Thursday, September 6, 2018

Since You've Asked

Go out for a while and you can't help but notice "new restaurant smell."

Oh, to be sure, it involves far more than the olfactory sensors. It's partly the fresh paint job not yet marred by scuffs and handprints. It's partly the pending ABC license (never mind, we have booze-free cocktails!) that makes everyone feel accidentally virtuous. But it's also the early evening sun showing just how badly smeared the front floor-to-ceiling windows are because no one has yet realized the inevitability of shades at sunset.

It's all the glorious newness of a recently-opened place to eat. It's a living learning curve.

Lady G and I made the trek to Alewife in Church Hill via a route new to her, giving her a chance to admire the city's oldest residential architecture as well as the leafy canopy of the established neighborhood. Curious about where we were headed, she was on board from the moment I said it was a new place with a focus on mid-Atlantic seafood, influenced by the Bay and Virginia's bounty.

We took seats at the bar, just barely out of range of the sun beating down through the glass. Casing the joint, she was smitten with the sea green tile, while I admired the porthole-like mirrors over a row of tables.

With six weeks flown by since our last hook-up, a lot had happened, especially for her. Absent wine to loosen lips, we worked our way through the mocktail menu, drinking watermelon sangrita (with a salty/spicy rim), blue pea lemonade (its tea made Lady G a fan), tepache (Jamaica flower, pineapple, allspice) and another whose name escapes me, but came with a pineapple leaf in it. Metal straws all around.

While talking about her disastrous trip to the beach, we began eating through the starters. Broiled oysters with buttermilk soubise had us wanting to lick the shells clean (we abstained). A pancake (so thick and yet light it raised questions of recipe) played raft to bits of cauliflower, smoked bluefish, herbs and trout roe, a symphony of contrasting textures. Fried basil topped Stracchino, the soft Italian cow's milk cheese, and gorgeous September tomatoes we're all going to soon be missing.

By far, the most indulgent dish was Mississippi rice with lumps of Maryland crabmeat, sea urchin, roe dust and onions cooked so long they'd taken on a new identity ("All day," was G's guess). I told her I could have happily eaten a bowl of nothing but those onions.

Another sure sign of "new restaurant smell" is the high percentage of neighbors. I don't even live in Church Hill and I knew that more than a few people had walked only a block or a few to try the new spot. Twice, the front door opened and local residents stuck their heads in to say hello or have a look around, like new neighbors (but without bringing cookies). A couple I've known for years had come from two blocks away with their 7-month old for a dinner date, giddy to have a good place so nearby.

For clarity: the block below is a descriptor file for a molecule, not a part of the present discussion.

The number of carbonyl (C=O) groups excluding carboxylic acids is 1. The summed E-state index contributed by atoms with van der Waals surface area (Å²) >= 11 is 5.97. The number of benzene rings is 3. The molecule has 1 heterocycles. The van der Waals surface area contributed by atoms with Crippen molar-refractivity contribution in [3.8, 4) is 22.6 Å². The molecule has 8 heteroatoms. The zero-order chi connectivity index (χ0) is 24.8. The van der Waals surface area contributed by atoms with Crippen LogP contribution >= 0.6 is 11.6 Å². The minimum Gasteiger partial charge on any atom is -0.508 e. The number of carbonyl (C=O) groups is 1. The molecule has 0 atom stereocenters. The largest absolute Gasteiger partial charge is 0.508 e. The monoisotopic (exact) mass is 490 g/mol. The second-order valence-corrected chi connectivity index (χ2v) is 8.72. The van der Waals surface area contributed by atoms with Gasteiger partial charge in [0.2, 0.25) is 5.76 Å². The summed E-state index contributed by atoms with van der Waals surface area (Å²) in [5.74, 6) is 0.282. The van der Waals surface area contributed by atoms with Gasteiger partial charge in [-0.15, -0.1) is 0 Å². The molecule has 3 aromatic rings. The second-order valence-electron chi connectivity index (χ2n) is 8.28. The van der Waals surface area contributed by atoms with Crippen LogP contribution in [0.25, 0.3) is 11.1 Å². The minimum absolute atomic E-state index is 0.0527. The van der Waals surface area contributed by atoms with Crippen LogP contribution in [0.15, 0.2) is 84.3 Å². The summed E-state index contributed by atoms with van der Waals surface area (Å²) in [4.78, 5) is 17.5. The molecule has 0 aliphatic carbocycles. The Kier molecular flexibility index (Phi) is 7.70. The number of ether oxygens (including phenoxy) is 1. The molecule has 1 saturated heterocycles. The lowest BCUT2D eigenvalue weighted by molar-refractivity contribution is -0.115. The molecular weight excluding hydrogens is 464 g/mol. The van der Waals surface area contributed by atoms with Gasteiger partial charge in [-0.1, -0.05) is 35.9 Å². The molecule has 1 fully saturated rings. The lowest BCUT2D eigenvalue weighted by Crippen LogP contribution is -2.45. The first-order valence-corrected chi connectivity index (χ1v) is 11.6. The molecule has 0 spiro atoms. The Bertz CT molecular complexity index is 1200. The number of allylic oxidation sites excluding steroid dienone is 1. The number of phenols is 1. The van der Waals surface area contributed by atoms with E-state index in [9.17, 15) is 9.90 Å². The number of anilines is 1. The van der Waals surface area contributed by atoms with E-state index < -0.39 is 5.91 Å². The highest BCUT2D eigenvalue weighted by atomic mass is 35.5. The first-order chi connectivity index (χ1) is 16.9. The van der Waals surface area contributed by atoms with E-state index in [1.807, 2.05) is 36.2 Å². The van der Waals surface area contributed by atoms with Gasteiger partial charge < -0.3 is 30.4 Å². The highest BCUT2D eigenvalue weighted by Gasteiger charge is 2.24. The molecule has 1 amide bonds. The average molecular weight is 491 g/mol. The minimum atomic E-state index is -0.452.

The beauty of a two decade-plus friendship like mine with G is the range of conversational topics: hippie looks, ocean currents, White House occupants, garden judgers, architecture, eyesight, the upcoming theater season and travel, among other things. Seems we'll both be across the pond at the same time next month, albeit 1300 miles apart.

After four dishes and four libations not sullied by alcohol, we could have called it quits, but what's that new restaurant smell without a sweet ending? Especially after our bartender told us that the soft serve frozen custard on the menu was the closest thing to Carl's Frozen Custard in Fredericksburg he'd ever experienced and he should know because he grew up there.

I've only had it once, but it's a very good memory.

The vanilla/chocolate swirls had fresh whipped cream, crumbles and brandied cherries, but it was the frozen custard that felt like a throwback to the stuff of our youth. It's a completely different animal than ice cream, with an old school charm you have to remember to appreciate. Unlike the bivalve shells, we licked the bowl clean.

Rather than end our conversation, we moved it back to my balcony, where a lone moonflower greeted us and G mentioned how she loved the sound of cicadas in summer. When we'd made our plans originally, she'd said that sharing the highlights of her recent run of bad luck with me on my tiny balcony would be the best antidote ever for what was ailing her.

Filled to the brim with true confessions, Bay seafood and "new restaurant smell," I'd say the patient is well on her way to recovery (and looking fabulous doing it hippie-style).

No regrets, as the Tom Rush song goes. We know what lucky girls we are.

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